Load Snag Detection Systems Enhance Operational Safety In Overhead Lifting Applications
Operator training is always the most effective means to improve safety in an overhead lifting application. Training and experience help overhead crane and hoist operators avoid many of the most common safety challenges — including preventing load snags. That said, many operations are opting to add an additional measure of insurance to their lifting equipment. Here’s how load snag detection systems enhance operational safety in overhead lifting applications.
“Even if an operator understands how to manipulate a load so as to prevent snagging, adding load snag detection technology can help avoid accidents or damage to wire rope hoists, crane components, or facility structures,” said Jeff Griesemer, Vice President of Engineering and General Manager at American Crane and Equipment Corp.
Four Common Load Snag Scenarios
There are generally four different scenarios in which a load can become snagged, continued Griesemer. He described them as follows:
- When the load remains partially attached to its supporting structure. “An example would be a turbine rotor that does not have all its bolts removed prior to initiating the lifting sequence,” Griesemer said.
- When a stationary object obstructs the path of the load, the crane, the hoist, or any of the rigging components as the lift initiates.
- When the trolley or bridge is traveling with a suspended load and the load catches a stationary object. “This interrupts the traversing motion, and would be considered a snag,” he explained.
- When a two-blocking condition occurs. “In this scenario, one or all of the limit switches in the raising direction either fails or have not been adjusted properly,” said Griesemer. “This allows the lower block to come into direct contact with the structure that supports the upper block. Hence the term ‘two-blocking.’”
Griesemer noted a key difference among the snagging scenarios that happen during load movement.
“Some occur when the load is already suspended and therefore the hoisting motion is stationary; it’s the trolley or bridge motion that causes the snag condition,” he explained. “Others occur when the hoist is in motion with a suspended load.”
Load Snag Detection Technologies
Most systems developed to detect a snag condition that interferes with trolley bridge motion are based on monitoring their wire rope angles. These systems detect an obstruction in the load path during trolley and bridge or any traversing motion, said Griesemer. The load snag detection system stops the traverse motion when the hoist rope’s angle exceeds the set point of the detection device.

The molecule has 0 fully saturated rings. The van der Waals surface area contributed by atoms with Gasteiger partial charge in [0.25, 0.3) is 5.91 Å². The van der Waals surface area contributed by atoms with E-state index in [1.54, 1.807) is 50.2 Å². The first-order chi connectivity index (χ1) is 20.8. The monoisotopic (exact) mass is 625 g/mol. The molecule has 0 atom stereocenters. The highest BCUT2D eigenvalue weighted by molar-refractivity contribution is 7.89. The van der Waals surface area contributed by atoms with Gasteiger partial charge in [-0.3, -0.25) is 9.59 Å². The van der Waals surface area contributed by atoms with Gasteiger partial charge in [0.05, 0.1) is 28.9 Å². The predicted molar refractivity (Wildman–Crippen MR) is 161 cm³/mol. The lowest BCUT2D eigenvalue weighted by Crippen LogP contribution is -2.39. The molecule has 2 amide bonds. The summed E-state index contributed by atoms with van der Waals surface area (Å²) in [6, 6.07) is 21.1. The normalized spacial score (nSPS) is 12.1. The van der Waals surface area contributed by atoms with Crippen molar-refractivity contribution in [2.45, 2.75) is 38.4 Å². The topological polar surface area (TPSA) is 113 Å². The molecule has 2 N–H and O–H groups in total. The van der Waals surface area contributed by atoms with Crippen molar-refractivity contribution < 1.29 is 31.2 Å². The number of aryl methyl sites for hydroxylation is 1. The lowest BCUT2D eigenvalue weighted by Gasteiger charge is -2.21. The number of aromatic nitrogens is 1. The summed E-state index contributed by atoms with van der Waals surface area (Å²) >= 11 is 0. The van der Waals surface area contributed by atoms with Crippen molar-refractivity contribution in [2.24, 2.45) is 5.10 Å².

“Hoist motion snagging can be a bit more complicated due to the presence of hoist drivetrain inertia, most of which typically resides in the hoist motor rotor and brake systems,” he continued. “The corresponding energy associated with this inertia can be difficult to manage adequately before damage occurs.”
Inertial energy is what tends to cause damage to wire ropes and supporting structures during a snag condition. Structures can pinch or crush wire ropes if they make physical contact. Or they may rupture due to physical overload.
“Most systems developed to detect a snag condition resulting from hoist motion are based on either friction clutches or hydraulic dampers,” noted Griesemer. “The energy created by the rotating inertia must be dissipated quickly to prevent considerable damage to the crane and or supporting structure components.”
Regardless of the type of load snag detection system used, the speed of the system’s response time is the critical factor in limiting or preventing damage. Griesemer advised operations to discuss the different options for snag detection with their crane and hoist supplier to determine the optimal methodology for a given application.
Improve Overhead Crane Safety and Productivity with Other Technologies
In addition to load snag detection systems, there are multiple other optional features available to enhance both safety and productivity in overhead lifting.
An Overhead Alliance webinar details a variety of smart crane technologies — such as those that minimize load sway, mitigate off-center lifts, alert operators to potential collisions, and more. The “Overhead Lifting Safety Innovations Panel Discussion” helps overhead crane and hoist operators, maintenance personnel, owners, safety professionals, purchasers, and specifiers explore some of these solutions. It also covers approaches that address the safety and productivity challenges associated with overhead lifting.
Meet the Overhead Alliance
MHI’s Overhead Alliance includes the Crane Manufacturers Association of America (CMAA), the Hoist Manufacturers Institute (HMI), and the Monorail Manufacturers Association (MMA). All three industry groups are a part of the Occupational Safety and Health Administration’s (OSHA) Crane, Hoist and Monorail (CHM) Alliance. Through this collaboration, the organizations provide information, guidance, and access to training resources. These tools help protect the health and safety of worker using hoists, cranes, and monorails. For more information, visit mhi.org/solutions/overhead-alliance.